I'm not sure how convincing I find this piece, by Alessandro Lizzeri and Marciano Siniscalchi, but it's worth a read if you've been following the debates over twin adoption studies. In the model, parents both expose their children to learning and protect them. Parents also judge a successful child by how much that child has their abilities, so in equilibrium the more a child differs from a parent, the more the parent intervenes to direct the path of the child's development.
Again, in the model children of "better" parents have better outcomes on average, above and beyond genetic transmission as a mechanism. When it comes to adopted children, parents intervene more and parents also bring more similar interventions to bear on identical twins than on fraternal twins.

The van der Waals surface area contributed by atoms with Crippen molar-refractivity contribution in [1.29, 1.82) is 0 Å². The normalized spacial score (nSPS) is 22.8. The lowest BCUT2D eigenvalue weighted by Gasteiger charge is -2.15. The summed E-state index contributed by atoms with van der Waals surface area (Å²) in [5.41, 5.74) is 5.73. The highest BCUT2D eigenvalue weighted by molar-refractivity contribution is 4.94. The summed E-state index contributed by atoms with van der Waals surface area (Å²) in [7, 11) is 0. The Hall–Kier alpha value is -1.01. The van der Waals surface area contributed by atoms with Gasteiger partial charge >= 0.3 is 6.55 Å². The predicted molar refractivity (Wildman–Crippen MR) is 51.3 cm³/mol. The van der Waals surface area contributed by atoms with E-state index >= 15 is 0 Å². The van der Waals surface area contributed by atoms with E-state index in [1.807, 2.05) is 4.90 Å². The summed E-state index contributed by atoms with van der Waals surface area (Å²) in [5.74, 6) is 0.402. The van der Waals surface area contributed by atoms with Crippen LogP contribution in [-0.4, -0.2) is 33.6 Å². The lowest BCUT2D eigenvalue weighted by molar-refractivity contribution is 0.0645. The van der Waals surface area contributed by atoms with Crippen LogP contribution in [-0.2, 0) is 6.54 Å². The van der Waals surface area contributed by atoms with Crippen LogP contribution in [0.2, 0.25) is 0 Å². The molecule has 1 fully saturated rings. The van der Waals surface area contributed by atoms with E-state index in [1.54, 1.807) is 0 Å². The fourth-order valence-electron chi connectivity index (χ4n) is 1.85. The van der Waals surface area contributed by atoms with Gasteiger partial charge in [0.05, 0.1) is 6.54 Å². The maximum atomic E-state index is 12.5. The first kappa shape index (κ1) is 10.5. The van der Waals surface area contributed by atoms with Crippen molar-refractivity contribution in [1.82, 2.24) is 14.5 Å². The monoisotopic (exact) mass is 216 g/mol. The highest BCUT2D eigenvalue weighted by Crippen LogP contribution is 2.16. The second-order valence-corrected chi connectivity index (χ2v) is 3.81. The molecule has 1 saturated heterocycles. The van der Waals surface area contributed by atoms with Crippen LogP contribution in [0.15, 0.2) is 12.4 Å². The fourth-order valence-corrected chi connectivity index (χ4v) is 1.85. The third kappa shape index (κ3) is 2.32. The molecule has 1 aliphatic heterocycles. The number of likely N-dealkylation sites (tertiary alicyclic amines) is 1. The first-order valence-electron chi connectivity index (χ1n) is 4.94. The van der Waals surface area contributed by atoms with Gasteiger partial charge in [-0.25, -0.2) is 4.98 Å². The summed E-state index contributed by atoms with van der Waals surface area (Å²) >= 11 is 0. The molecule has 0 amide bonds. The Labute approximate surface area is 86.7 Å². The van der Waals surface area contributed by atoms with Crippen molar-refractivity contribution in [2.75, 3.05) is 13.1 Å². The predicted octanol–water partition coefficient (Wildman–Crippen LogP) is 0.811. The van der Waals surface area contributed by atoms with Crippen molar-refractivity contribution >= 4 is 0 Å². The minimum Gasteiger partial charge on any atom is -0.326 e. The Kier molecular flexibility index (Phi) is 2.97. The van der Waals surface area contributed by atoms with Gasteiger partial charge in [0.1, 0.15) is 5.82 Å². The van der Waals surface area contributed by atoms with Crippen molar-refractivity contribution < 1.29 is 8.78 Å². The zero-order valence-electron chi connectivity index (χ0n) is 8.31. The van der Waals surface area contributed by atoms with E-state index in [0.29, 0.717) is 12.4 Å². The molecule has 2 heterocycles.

In twin adoption studies it will appear that parenting does not matter when in fact it does. Here is a neat passage from the paper:
Thus, differential sheltering by biological and adoptive parents provides a countervailing force to common rearing…We can also reinterpret this countervailing force…Differential sheltering by biological and adoptive parents implies that, despite being reared apart, adopted twins are in fact subject to a shared environmental influence–namely, adoption itself. This intuitively leads to greater phenotypic correlation by compensating for the lack of the direct commonrearing effect.
The piece ended up being published in the QJE 2008.
For the pointer I thank a loyal MR writer.